A combination happens when you have more than one support structure beside a tower. If you use all warrior type supports, you get super-strong warriors, but mix in a mage support, and you’ve got some genuine battlemages, and so on. A support structure will modify all adjacent towers, so you’ll want to think carefully about what you place where to make sure you’ve got the right mix of units to survive. Any enemies that slip past you will take down your life by one point, and if you reach zero, you’re done. Maps can get quite long thanks to the large number of enemy waves on some of them, so you’re going to want to avoid losses wherever possible, because starting from the beginning when you were right near the end is awful. When the last wave is cleared, you’ll earn a star ranking based on the difficulty you’re playing the stage on and how many enemies you let through. These stars are used to buy the power-ups, so there’s a nice clear incentive to challenge the higher difficulties.

Defeating enemies earns you gold, which is used to build and level up towers and place support structures. Gold does not carry over from map to map, so feel free to spend it as you get it. There are no IAPs, so if you can’t earn enough gold on your own to keep on top of the enemies, you need to adjust your strategy, not your credit balance. Generally, you’ll have more than enough cash to completely kit out the whole map by the time you’ve reached the later waves. Survival is far more of an issue than having enough cash. The game is billed as micro-management meets tower defense, and it’s truth in advertising. You can position your units anywhere within a certain radius of their tower, and even individually target enemy units. At the lower difficulty and stages, you won’t have to do much, but as you work your way through, you’re going to need to take advantage of these capabilities.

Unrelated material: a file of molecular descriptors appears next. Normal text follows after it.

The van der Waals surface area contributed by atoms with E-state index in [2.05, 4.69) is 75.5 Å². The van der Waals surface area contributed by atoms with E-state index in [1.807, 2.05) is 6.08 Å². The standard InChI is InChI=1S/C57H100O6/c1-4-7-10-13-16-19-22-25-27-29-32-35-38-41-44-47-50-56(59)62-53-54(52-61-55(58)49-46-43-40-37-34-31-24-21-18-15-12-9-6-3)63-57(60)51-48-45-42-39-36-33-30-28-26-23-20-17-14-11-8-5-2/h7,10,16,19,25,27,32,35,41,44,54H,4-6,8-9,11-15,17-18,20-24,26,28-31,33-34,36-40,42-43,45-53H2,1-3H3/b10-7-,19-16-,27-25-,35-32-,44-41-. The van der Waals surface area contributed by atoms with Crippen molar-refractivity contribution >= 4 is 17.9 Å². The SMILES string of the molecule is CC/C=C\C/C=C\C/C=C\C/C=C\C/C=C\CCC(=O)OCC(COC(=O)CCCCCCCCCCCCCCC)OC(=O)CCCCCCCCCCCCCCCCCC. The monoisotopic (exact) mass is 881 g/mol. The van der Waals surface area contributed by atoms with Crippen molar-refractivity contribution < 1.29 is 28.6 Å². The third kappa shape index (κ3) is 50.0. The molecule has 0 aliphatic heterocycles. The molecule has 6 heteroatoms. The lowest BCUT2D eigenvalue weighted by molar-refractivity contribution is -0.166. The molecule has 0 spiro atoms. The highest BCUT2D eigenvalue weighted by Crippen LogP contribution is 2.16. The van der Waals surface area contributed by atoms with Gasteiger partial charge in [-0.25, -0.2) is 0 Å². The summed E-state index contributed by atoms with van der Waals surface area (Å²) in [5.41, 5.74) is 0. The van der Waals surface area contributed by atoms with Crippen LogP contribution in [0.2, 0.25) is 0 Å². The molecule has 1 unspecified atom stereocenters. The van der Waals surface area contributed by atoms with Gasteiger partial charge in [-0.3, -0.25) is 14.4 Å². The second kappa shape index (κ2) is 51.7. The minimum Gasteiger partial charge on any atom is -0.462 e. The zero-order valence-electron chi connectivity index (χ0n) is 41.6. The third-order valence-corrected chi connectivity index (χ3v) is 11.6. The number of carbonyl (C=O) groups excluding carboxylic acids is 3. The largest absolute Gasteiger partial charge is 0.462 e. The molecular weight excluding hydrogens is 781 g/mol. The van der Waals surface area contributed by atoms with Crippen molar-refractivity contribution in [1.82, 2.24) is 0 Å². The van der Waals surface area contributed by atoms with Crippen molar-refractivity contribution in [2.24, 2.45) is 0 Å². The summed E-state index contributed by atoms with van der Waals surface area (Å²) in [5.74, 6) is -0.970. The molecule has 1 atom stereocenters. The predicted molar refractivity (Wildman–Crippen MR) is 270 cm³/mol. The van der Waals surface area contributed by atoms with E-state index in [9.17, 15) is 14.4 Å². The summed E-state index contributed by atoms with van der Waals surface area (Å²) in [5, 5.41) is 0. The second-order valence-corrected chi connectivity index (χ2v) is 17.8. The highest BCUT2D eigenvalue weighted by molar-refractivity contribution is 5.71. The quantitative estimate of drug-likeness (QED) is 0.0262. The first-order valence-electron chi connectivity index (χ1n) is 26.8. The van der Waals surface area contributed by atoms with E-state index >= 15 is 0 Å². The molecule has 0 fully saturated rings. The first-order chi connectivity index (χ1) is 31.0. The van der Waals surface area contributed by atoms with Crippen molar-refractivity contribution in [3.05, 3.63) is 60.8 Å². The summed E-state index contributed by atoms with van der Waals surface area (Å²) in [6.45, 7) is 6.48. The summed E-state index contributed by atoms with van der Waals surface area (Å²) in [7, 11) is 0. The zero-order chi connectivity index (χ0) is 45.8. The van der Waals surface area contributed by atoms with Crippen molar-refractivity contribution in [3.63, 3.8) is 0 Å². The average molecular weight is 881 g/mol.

If you’re finding things overwhelming and want to practice against a certain wave of enemies, but don’t want to have to play through all the earlier waves just to get there, Tower Dwellers has you covered with its sandbox mode. You can set up a scenario as you like and have a go at it. It’s not really enough to extend the game once you’ve finished the main quest, but it’s very useful for practicing. The developer has mentioned an endless mode is on the way, something that I think will go a long way towards alleviating the brevity of the game.

In the end, Tower Dwellers never really escapes the shadow of its inspiration, which is a particular problem when said inspiration is cheaper and more lengthy. I’d be hard-pressed to recommend this over Kingdom Rush or its sequel, but if you’ve already picked those up, run through them, and are thirsty for more, this game is an excellent variant. The added layers of micro-management and building combinations aren’t revolutions, but they do help make Tower Dwellers a more hectic and challenging experience than you might be used to in this genre.